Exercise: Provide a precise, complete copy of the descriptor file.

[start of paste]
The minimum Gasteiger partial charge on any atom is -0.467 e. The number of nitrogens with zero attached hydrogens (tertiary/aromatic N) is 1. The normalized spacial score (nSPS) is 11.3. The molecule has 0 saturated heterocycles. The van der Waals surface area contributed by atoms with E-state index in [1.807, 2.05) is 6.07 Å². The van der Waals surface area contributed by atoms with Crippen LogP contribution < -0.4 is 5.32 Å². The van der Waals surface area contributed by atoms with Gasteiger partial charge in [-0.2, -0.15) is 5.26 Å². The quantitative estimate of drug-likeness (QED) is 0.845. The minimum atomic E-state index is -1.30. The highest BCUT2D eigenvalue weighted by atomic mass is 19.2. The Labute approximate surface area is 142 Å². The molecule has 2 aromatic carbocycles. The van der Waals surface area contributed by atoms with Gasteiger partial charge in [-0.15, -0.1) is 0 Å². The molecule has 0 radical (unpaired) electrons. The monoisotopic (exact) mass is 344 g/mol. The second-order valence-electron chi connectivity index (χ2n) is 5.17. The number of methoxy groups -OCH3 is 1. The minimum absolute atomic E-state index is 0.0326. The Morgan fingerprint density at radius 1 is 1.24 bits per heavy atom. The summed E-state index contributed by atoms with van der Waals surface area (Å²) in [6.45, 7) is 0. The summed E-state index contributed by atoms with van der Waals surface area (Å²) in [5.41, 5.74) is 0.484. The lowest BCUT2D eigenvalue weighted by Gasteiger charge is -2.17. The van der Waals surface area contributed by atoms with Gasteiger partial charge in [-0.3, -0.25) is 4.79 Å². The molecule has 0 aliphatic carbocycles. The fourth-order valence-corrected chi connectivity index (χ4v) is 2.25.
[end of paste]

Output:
The minimum Gasteiger partial charge on any atom is -0.467 e. The number of nitrogens with zero attached hydrogens (tertiary/aromatic N) is 1. The normalized spacial score (nSPS) is 11.3. The molecule has 0 saturated heterocycles. The van der Waals surface area contributed by atoms with E-state index in [1.807, 2.05) is 6.07 Å². The van der Waals surface area contributed by atoms with Crippen LogP contribution < -0.4 is 5.32 Å². The van der Waals surface area contributed by atoms with Gasteiger partial charge in [-0.2, -0.15) is 5.26 Å². The quantitative estimate of drug-likeness (QED) is 0.845. The minimum atomic E-state index is -1.30. The highest BCUT2D eigenvalue weighted by atomic mass is 19.2. The Labute approximate surface area is 142 Å². The molecule has 2 aromatic carbocycles. The van der Waals surface area contributed by atoms with Gasteiger partial charge in [-0.15, -0.1) is 0 Å². The molecule has 0 radical (unpaired) electrons. The monoisotopic (exact) mass is 344 g/mol. The second-order valence-electron chi connectivity index (χ2n) is 5.17. The number of methoxy groups -OCH3 is 1. The minimum absolute atomic E-state index is 0.0326. The Morgan fingerprint density at radius 1 is 1.24 bits per heavy atom. The summed E-state index contributed by atoms with van der Waals surface area (Å²) in [6.45, 7) is 0. The summed E-state index contributed by atoms with van der Waals surface area (Å²) in [5.41, 5.74) is 0.484. The lowest BCUT2D eigenvalue weighted by Gasteiger charge is -2.17. The van der Waals surface area contributed by atoms with Gasteiger partial charge in [-0.3, -0.25) is 4.79 Å². The molecule has 0 aliphatic carbocycles. The fourth-order valence-corrected chi connectivity index (χ4v) is 2.25.